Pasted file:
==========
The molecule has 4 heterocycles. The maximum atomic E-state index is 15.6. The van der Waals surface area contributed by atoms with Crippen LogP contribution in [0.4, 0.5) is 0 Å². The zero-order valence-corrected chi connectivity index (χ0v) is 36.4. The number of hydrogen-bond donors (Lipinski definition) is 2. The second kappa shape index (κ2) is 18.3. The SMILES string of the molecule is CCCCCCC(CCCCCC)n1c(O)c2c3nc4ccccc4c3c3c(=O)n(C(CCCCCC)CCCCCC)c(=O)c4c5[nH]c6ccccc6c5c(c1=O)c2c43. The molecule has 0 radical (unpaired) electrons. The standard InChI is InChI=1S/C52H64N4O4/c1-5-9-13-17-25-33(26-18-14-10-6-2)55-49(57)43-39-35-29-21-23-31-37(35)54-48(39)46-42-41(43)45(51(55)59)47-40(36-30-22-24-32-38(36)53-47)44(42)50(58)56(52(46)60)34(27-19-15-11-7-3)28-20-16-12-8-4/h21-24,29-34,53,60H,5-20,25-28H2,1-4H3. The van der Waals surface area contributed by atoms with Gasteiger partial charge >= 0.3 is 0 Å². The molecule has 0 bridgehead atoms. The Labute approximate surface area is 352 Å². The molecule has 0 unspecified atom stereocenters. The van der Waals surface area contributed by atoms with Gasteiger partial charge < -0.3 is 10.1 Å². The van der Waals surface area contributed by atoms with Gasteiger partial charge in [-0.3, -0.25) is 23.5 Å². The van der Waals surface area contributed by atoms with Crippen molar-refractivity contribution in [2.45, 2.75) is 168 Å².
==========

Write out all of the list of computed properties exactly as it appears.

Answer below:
The molecule has 4 heterocycles. The maximum atomic E-state index is 15.6. The van der Waals surface area contributed by atoms with Crippen LogP contribution in [0.4, 0.5) is 0 Å². The zero-order valence-corrected chi connectivity index (χ0v) is 36.4. The number of hydrogen-bond donors (Lipinski definition) is 2. The second kappa shape index (κ2) is 18.3. The SMILES string of the molecule is CCCCCCC(CCCCCC)n1c(O)c2c3nc4ccccc4c3c3c(=O)n(C(CCCCCC)CCCCCC)c(=O)c4c5[nH]c6ccccc6c5c(c1=O)c2c43. The molecule has 0 radical (unpaired) electrons. The standard InChI is InChI=1S/C52H64N4O4/c1-5-9-13-17-25-33(26-18-14-10-6-2)55-49(57)43-39-35-29-21-23-31-37(35)54-48(39)46-42-41(43)45(51(55)59)47-40(36-30-22-24-32-38(36)53-47)44(42)50(58)56(52(46)60)34(27-19-15-11-7-3)28-20-16-12-8-4/h21-24,29-34,53,60H,5-20,25-28H2,1-4H3. The van der Waals surface area contributed by atoms with Gasteiger partial charge >= 0.3 is 0 Å². The molecule has 0 bridgehead atoms. The Labute approximate surface area is 352 Å². The molecule has 0 unspecified atom stereocenters. The van der Waals surface area contributed by atoms with Gasteiger partial charge < -0.3 is 10.1 Å². The van der Waals surface area contributed by atoms with Gasteiger partial charge in [-0.3, -0.25) is 23.5 Å². The van der Waals surface area contributed by atoms with Crippen molar-refractivity contribution in [2.45, 2.75) is 168 Å².